2/ It's an important metric, to be sure, but it's often misused to say that "XYZ isn't working" when in fact, there's a slightly less frequent usage pattern that's still equally valuable.
3/ For consumer and bottoms up SaaS products, this metric is super useful, but seems to mostly exclude everything bseides messaging/social products that are daily use. These are valuable products, but not the only ones.
2/ So what do you do about it? One of the best case studies of this is from @drewhouston's Dropbox presentation from the early days. Lots of great stuff in this deck and it's worth paging through, now nearly 10 years later. Here it is: slideshare.net/gueste94e4c/dr…
3/ On slide 18, Drew talks about early experiments they did on paid search. They executed the industry best practices at the time - go to trial-based pricing, hide the free option, optimize landing pages. Slide: dropbox.com/s/7yvgxse97sxh…
1/ Have been writing nearly daily tweetstorms and am having a lot of fun doing it. They are much, much easier to write because you can just focus on the prose rather than going detailed on facts, figures, case studies, etc., as I usually do.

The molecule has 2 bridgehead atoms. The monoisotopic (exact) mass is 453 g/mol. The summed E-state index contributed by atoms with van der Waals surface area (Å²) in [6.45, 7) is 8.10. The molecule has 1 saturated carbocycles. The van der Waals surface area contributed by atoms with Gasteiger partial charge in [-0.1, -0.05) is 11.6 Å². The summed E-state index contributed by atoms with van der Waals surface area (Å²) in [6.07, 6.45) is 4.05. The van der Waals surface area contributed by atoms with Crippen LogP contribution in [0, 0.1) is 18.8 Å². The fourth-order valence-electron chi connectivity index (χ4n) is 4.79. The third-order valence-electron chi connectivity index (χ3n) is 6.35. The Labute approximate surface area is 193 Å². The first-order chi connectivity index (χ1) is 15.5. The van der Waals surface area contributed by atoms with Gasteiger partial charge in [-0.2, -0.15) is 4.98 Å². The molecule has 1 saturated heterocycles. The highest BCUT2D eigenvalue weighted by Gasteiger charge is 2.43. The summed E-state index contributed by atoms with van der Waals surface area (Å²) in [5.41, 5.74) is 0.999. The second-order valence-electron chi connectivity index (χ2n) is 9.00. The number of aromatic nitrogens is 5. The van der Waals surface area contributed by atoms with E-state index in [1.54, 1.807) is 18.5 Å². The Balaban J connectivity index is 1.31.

2/ Honestly it's been way more fun than I've thought it'd be, because it's easy! And the response from y'all has been strong. Thank you again for reading them!
3/ So far, I've written 5 over the last week. Here they are, if you've missed any of them!
1/ Many of the biggest implosions in recent history - especially ecommerce - have been due to startups getting addicted to paid marketing while fooling themselves on Customer Acqusition Costs. As spend scales, it always gets more expensive and harder to track - never less.
2/ A familiar story: New product launches. Nice spike, but it dies down. The product is low freq - gotta spend to grow. Marketing spend increases, it's profitable! More is spent, more money is raised via VCs. OMG this is working! Party!
3/ Suddenly top line hits a ceiling. Payback period goes from 9 months to 12, then more. Unit economic profitable, but not with staff + HQ. Without top line growth, more investment dollars can't be raised. Budgets get slashed, then layoffs.
1/ We all often talk about network effects in tech products like they're binary: Products are said to either "have" network effects, or they don't. I think we’re missing a lot of nuance that way.